Tony Burzio
    • I'm in IT and I agree with this....

      The waste over 'IT' implementing (or failing to implement) usually RUBBISH off the shelf solutions, engaging hundreds of 'experts' and consultants is extraordinary. Why do companies insist on using Oracle, when mySQL has been deemed adequate for NASA? Useless garbage like the BMC suite(s) costs MILLIONS and doesn't deliver anything useful.

      This is the result of letting BUSINESS people run a technical department. Back in the day, you could have shown me or any other half decent IT person the problem you were trying to solve (such as upgrading your database). Instead of wasting millions, just give us a week/month to figure it out and it would be done, EVEN if we had to hack a solution ourselves.
  • First define failure then find how to measure each case...

    Failure is not simple to define, cause there are project development failures and then there is operational failure that means that the project failed to deliver regarding the expectations or is useless.
    In Development failures we have:
    - Schedule delays and cost overruns, this can be attributed to lack of proper project scoping, aggressive scheduling, team inexperience, etc, that may contribute to the cancellation of a project.
    - Technical failures, usually lack of fitness of the technologies that were chosen, insufficient time for development, management or team bias negates the research of other options.
    In Operational failures:
    - High maintenance costs;
    - Low adaptability;
    - Isn't useful, complete loss.

    Since companies usually don't release info on their internal IT investments, unless they are coupled with a big investment on some big corporate plan, these are mostly invisible. And operational costs of botched IT project don't affect only IT but several departments and operations, so real costs can at most be inferred if there aren't any service metrics associated with IT failures.
    For example on contact centers if any of the critical IT components fail, they can measure losses for not being able to receive or make calls. But in the case of an accounting department IT breakdowns don't have a such a detailed cost breakdown.
    • Then there is "idea" failure

      Most importantly, the idea for the technology change or the <ital>business</ital> initiative that requires IT enablement must be sound, realistic, and justified. If the idea for business initiative is flawed, the IT spend will be wasted.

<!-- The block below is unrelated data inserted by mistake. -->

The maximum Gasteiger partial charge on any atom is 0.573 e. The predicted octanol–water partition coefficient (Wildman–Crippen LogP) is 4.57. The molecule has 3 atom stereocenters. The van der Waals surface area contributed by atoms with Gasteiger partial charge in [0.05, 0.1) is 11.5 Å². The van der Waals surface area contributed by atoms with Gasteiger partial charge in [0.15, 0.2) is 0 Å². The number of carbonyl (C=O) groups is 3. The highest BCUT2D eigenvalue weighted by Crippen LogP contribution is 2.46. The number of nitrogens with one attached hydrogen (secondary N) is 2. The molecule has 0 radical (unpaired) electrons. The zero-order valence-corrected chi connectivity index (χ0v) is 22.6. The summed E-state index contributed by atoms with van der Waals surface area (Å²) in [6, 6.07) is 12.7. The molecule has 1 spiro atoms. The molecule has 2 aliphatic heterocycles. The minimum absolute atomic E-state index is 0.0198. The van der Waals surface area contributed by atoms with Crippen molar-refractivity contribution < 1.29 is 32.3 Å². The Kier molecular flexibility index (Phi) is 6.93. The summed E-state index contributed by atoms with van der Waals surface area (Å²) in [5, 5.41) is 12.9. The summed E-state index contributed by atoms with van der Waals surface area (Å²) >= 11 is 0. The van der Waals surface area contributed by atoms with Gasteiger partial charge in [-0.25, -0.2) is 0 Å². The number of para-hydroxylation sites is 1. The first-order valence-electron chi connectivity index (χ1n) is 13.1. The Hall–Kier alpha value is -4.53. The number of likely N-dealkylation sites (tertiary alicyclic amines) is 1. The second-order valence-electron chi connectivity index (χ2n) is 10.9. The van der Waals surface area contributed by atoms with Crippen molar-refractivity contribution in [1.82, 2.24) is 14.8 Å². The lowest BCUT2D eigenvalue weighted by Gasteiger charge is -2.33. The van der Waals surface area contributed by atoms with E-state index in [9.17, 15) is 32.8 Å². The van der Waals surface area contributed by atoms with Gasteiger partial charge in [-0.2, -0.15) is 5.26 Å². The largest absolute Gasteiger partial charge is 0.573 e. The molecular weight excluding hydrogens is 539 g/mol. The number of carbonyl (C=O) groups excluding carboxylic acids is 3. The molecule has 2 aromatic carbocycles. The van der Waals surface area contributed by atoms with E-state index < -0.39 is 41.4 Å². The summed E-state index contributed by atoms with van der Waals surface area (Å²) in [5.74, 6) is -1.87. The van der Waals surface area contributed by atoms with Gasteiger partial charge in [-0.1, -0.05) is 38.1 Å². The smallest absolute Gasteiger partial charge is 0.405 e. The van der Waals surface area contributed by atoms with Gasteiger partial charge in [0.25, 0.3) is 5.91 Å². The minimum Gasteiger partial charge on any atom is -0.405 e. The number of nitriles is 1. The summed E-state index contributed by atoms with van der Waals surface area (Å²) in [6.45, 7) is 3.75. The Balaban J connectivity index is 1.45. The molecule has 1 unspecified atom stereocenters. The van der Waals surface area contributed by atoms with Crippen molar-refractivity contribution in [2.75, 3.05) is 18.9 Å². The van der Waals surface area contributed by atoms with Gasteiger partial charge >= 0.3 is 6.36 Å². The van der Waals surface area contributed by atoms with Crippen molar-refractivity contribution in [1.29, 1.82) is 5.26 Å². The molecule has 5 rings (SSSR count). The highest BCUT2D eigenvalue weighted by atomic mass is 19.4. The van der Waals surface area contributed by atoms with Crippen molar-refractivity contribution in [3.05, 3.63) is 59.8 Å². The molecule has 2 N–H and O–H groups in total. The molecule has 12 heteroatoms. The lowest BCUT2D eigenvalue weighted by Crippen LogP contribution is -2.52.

Even if the idea is sound, if IT or the business don't consider whether the initiative or technology will impact processes, and plan for that transition, the results will be less than optimal or even fail.
  • DCIM

    DCIM is a great way to prevent failures. There will always be Human error, but using spreadsheets is not a proper way to determine what you should have in your datacenter. Current software can use live modeling and pick the specific rack to add equipment to so that you are not overloaded or creating hotspots.
  • Missing a few numbers

    I assume that the "noble, but ultimately flawed" analysis is my white paper, The IT Complexity Crisis published in 2009. For those who would like to read the analysis, it is available at I challenge anybody to point out any flaws in my analysis.

    I concluded in 2009 that the world-wide cost of IT failures was 6.2 trillion $ per year. One reason for the difference in my 6.2 T$ and your 3 T$ is that I included indirect costs and your analysts neglected this critically important number. Had they included indirect costs, their number would actually have been higher than mine. But this too agrees with my analysis, since I pointed out that I was using very conservative numbers.

    The important point, however, is lost in the arguing over numbers. The point is not whether the correct number of 6T$ or 3T$, the point is that we are losing far too much money to unmanaged IT complexity. Until we start taking IT complexity seriously, the world economy will continue to suffer.

    What does it mean to take IT complexity seriously? For my take on this, see my other white paper, The Mathematics of IT Simplification and numerous other white papers I have done. The Math paper is available at

    My substantial research in IT complexity has culminated in the SIP methodology (Simple Iterative Partitions.) This is the only serious attempt I have seen to address the problem of IT complexity.

    So I leave you with two challenges.

    First, show me the flaws in my analysis. I have shown you your flaws (the lack of indirect costs.) Where have I gone wrong?

    Second, even if we can't agree on the magnitude of the problem, we can agree the problem is immense. I have shown you my solution, SIP. What is yours?

    - Roger Sessions
  • Calculation Question

    I'm not quite sure I understand how you've calculated the $252B.

    $5.6T * 30% (capitalized projects) * 30% (failure) = $504B.

    Do you mean to differentiate when you say the 5.6T is halved between Capital Projects/Op&Maint and then have the two 30% factors applied? If so, what is your definition between "Capital Projects" and "Capitalized Projects"?

    Great article!